One of the many things that history teaches us is the importance of perspective.
When a series of outbreaks of bubonic plague ravaged northern and central Italy from 1629 – 1631 Galileo, who lived in Tuscany, was forced into quarantine. A friend of Galileo’s reflected on the three year period feeling “like a thousand years.”
In 1633, Galileo book Two Systems was banned by the Catholic Church and he was accused of heresy for using science to prove the Copernican theory that the Sun is at the centre of our Solar System. His journey to Rome to attend the trial took over three weeks and included mandatory quarantine.
Galileo was found guilty of ‘suspected heresy’ and sentenced to house arrest for life. During this time his daughter Virginia, who had become a nun in a nearby convent, cared for him remotely by sending him remedies to prevent him from contracting the plague and also regular correspondence to cheer him up.
Living and working through the challenges posed by a pandemic are certainly not new, but we are able to glean some inspiration and knowledge by being attentive students of history. At the very least, we should appreciate that our struggles, and the ways to get through them, are neither new nor unique. The most effective of these now during the COVID19 pandemic, as in Galileo’s time, rely on all communities working together and supporting those who are most vulnerable and struggling the most.
Since the dawn of technology, humans have sought ways of using machines and inventions to make work easier. Even though we can use machines to create mechanical advantage, it is sadly not possible for any machine to produce more energy than is put into it. As Albert Einstein put it, “Energy cannot be created or destroyed, it can only be changed from one form to another”.
Galileo Galilei never explicitly expressed his thoughts on perpetual motion machines, however, we can see from several of his lecture notes, made while a professor at the University of Padua in Venice, that he clearly understood that perpetual motion machines are indeed not possible. As he eloquently put it, “Nature cannot be deceived”.
When discussing this principle, Galileo used the analogy of drawing water from a well by hand with a bucket. He conjectured, “whoever believes they are able to draw a greater amount of water from a well, in the same time, with the same force is in grave error”.
Four hundred years ago Galileo made a discovery that fundamentally shaped our understanding of the universe and our place in it. Using his powerful telescope he observed that the planet Jupiter had moons, which he initially thought to be planets.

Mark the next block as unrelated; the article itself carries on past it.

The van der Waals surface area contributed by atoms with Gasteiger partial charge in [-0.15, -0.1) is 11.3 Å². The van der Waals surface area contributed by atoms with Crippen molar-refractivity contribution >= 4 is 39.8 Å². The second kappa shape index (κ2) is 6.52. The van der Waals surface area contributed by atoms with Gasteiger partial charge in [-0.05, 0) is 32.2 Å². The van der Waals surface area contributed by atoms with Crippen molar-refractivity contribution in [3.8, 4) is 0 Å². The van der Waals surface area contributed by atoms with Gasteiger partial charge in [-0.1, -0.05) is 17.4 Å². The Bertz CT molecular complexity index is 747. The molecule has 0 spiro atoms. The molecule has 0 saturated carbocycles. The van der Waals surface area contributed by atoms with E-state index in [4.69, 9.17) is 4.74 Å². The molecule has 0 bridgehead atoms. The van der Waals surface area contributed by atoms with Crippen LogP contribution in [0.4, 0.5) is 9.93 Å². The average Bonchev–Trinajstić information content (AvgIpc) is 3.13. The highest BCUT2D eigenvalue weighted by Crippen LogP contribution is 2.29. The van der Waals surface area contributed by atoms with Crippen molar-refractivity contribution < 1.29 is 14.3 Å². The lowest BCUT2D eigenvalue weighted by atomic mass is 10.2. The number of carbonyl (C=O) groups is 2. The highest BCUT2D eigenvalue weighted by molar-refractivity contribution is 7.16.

In March 1610, Galileo published his discoveries of Jupiter’s satellites and other celestial observations in Siderius Nuncius (The Starry Messenger). The scientific proof supported the Copernican heliocentric theory that the Sun is at the centre of the Universe, not the Earth.
NASA’s recently published photos, taken by the Juno Jupiter probe in December 2019, have provided us exciting new insights into the largest moon in the solar system.
According to Alessandro Mura, a Juno co-investigator at the National Institute for Astrophysics in Rome, the mapping of the north polar regions of the icy satellite Ganymede in infrared light has revealed a “phenomenon that we have been able to learn about for the first time with Juno because we are able to see the north pole in its entirety. The data show the ice at and surrounding Ganymede’s north pole has been modified by the precipitation of plasma.”
Have you ever wondered why a boat made of steel floats in water while a solid bar of steel sinks? You might also wonder how the measurement of heat is related to buoyancy.
At the start of the 17th Century, scientists wracked their brains to find a way to accurately detect the temperature of a body, air, and liquid. The thermometer was the answer. The principle of buoyancy on which it is based was discovered by Archimedes of Syracuse however, Galileo developed experiments to prove that the density of a liquid changes in proportion to its temperature.
The earliest design of these instruments attributed to Galileo is known as a thermoscope and dates back to 1597.
Many instruments designed by the Accademia del Cimento, Europe’s first society exclusively dedicated to Science, are on display at the Galileo Museum in Florence.
As we know today, temperature measurement is important for medical practice, manufacturing, and scientific research.